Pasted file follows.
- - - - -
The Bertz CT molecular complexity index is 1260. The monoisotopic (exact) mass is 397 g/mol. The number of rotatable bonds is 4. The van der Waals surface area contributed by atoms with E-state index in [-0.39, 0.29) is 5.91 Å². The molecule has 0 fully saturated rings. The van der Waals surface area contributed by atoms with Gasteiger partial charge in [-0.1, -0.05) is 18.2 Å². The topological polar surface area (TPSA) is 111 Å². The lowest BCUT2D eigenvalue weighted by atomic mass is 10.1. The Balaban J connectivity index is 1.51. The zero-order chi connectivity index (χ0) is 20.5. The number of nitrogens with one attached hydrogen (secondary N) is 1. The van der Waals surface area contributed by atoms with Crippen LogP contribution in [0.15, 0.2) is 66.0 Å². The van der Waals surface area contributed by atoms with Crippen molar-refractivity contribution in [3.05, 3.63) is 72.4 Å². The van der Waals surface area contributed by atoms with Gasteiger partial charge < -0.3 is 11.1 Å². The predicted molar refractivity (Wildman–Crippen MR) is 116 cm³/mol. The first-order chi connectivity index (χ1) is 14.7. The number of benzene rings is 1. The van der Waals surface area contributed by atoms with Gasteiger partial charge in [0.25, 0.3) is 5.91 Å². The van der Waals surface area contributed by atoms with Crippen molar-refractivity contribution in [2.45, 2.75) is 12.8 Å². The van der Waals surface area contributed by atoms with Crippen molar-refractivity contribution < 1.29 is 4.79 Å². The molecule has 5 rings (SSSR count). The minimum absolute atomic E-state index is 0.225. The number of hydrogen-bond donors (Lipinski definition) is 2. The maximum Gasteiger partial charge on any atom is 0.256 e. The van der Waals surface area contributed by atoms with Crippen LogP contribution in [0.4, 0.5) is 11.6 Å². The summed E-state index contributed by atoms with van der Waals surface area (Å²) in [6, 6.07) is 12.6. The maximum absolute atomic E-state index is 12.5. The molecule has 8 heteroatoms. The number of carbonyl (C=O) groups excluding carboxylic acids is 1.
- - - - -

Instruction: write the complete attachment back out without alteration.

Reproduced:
The Bertz CT molecular complexity index is 1260. The monoisotopic (exact) mass is 397 g/mol. The number of rotatable bonds is 4. The van der Waals surface area contributed by atoms with E-state index in [-0.39, 0.29) is 5.91 Å². The molecule has 0 fully saturated rings. The van der Waals surface area contributed by atoms with Gasteiger partial charge in [-0.1, -0.05) is 18.2 Å². The topological polar surface area (TPSA) is 111 Å². The lowest BCUT2D eigenvalue weighted by atomic mass is 10.1. The Balaban J connectivity index is 1.51. The zero-order chi connectivity index (χ0) is 20.5. The number of nitrogens with one attached hydrogen (secondary N) is 1. The van der Waals surface area contributed by atoms with Crippen LogP contribution in [0.15, 0.2) is 66.0 Å². The van der Waals surface area contributed by atoms with Crippen molar-refractivity contribution in [3.05, 3.63) is 72.4 Å². The van der Waals surface area contributed by atoms with Gasteiger partial charge < -0.3 is 11.1 Å². The predicted molar refractivity (Wildman–Crippen MR) is 116 cm³/mol. The first-order chi connectivity index (χ1) is 14.7. The number of benzene rings is 1. The van der Waals surface area contributed by atoms with Gasteiger partial charge in [0.25, 0.3) is 5.91 Å². The van der Waals surface area contributed by atoms with Crippen molar-refractivity contribution in [2.45, 2.75) is 12.8 Å². The van der Waals surface area contributed by atoms with Crippen molar-refractivity contribution < 1.29 is 4.79 Å². The molecule has 5 rings (SSSR count). The minimum absolute atomic E-state index is 0.225. The number of hydrogen-bond donors (Lipinski definition) is 2. The maximum Gasteiger partial charge on any atom is 0.256 e. The van der Waals surface area contributed by atoms with Crippen LogP contribution in [0.4, 0.5) is 11.6 Å². The summed E-state index contributed by atoms with van der Waals surface area (Å²) in [6, 6.07) is 12.6. The maximum absolute atomic E-state index is 12.5. The molecule has 8 heteroatoms. The number of carbonyl (C=O) groups excluding carboxylic acids is 1.